“I was proud of the guys in the second half,” Hoiberg said. “I thought (Kay) Felder gave us a big lift off the bench with his pace, with his speed.”

Felder wasn’t shy in his 15 minutes, getting up nine shots and hitting two, but had six assists as he was the only Bull to get in the lane with any regularity. Considering one of the things the Bulls lack of shot creation, finding ways to compromise the defense will be critical if they are to stay close for long stretches.

But with that comes the risk of turnovers—which is something the Bulls will likely struggle with anyways. Coughing it up 19 times for 27 points is an example of “thin margin for error”.

“You turn the ball over 19 times, you give up eight offensive rebounds to one guy, it’s gonna be a long night,” Hoiberg said, referring to Raptors center Jonas Valanciunas, who had 23 points and 15 boards.

The long line: The 3-point line was supposed to be the great equalizer on some nights for the Bulls, considering they want to get up shots early and often in this offense.

But C.J. Miles took the Bulls playbook and used it against them, scoring 22 points in 20 minutes, hitting six of nine from 3-point range. Overall the Raptors, a team that was middle of the pack at best in that department last season, come into this year with an added emphasis.

It showed, as they hit 13 of 29 compared to the Bulls making 11 of 33. Justin Holiday was off, hitting just four of 12 and was five of 16 overall.

“You put a big key on Miles, making him bounce the ball. He hit some tough shots,” Hoiberg said. “That’s who he is, that’s what he does. They hit shots, they got it in the paint and spread it out.”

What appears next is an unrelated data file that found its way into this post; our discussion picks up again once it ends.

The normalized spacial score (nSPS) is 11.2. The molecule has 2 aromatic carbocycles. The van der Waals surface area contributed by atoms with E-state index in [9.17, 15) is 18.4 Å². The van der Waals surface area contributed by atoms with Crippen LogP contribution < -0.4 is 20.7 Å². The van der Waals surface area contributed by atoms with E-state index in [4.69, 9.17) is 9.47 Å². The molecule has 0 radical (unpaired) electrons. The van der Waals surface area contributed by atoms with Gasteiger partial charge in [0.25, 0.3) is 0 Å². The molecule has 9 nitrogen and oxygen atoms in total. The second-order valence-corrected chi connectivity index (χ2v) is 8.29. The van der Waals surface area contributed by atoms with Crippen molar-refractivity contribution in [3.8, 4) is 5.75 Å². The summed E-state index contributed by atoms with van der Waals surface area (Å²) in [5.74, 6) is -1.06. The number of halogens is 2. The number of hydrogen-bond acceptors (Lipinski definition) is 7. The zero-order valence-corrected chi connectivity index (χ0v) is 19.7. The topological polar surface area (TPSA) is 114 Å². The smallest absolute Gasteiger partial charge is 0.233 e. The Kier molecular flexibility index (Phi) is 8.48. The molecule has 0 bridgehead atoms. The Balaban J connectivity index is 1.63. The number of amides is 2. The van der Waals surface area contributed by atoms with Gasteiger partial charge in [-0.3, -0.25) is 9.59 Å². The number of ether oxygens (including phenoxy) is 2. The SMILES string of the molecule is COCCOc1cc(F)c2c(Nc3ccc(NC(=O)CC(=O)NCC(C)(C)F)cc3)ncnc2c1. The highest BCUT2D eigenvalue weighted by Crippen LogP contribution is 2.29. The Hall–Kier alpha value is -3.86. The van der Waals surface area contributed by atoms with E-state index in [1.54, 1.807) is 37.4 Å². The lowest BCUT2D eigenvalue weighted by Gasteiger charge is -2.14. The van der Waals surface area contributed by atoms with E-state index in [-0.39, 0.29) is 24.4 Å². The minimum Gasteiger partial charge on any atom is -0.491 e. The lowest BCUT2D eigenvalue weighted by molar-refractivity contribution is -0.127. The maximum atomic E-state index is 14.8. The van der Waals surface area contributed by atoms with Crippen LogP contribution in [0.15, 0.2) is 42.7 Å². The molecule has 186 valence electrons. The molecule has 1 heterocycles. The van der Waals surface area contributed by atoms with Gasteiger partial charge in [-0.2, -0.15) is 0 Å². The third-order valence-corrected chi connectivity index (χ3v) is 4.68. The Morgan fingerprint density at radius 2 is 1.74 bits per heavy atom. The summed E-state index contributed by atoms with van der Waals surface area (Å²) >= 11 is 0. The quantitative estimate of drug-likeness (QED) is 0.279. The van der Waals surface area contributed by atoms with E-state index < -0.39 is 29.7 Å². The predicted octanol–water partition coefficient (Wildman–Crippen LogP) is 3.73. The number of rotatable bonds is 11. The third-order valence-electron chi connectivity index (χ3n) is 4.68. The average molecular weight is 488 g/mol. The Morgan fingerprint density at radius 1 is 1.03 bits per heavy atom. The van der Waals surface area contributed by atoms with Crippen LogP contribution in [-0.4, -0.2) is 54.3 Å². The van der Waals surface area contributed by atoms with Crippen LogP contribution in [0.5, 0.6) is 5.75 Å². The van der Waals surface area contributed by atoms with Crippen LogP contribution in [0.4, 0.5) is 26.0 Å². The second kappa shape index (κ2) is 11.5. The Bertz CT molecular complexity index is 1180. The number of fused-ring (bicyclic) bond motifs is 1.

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USA TODAY

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11 Bulls - including Cameron Payne - received a player vote to start in the All-Star Game

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USA TODAY

11 Bulls - including Cameron Payne - received a player vote to start in the All-Star Game

Maybe the rest of the NBA has really taken notice of the Bulls' recent play. After all, they're 13-8 since a putrid 3-20 start and are within shouting distance (if you yell really loudly) of the No. 8 spot in the East.

So maybe that's why 11 different Bulls - including the infamous Cameron Payne - received at least one vote to start in the NBA All-Star Game in February. That, or the players could not care less about the voting process and made a mockery of it for a second straight year.

This could become a get-off-my-lawn story, and we could go on for hours about why the NBA should really reconsider giving players 25 percent of the vote on starters. Then again, as a whole they seemed to get it right in the East, with Kyrie Irving and DeMar DeRozan in the backcourt, and LeBron James, Giannis Antetokounmpo and Joel Embiid in the frontcourt. 

But instead of complaining, let's just get to the hilarious results and show you how the Bulls fared in both the player and fan voting (no Bulls received any media votes, because they shouldn't have).

Fun fact: The Bulls combined received 170,669 fan votes. That's about 5,000 less than Rockets center Clint Capela received. Their 31 combined player votes were two more than Carmelo Anthony received, so yeah.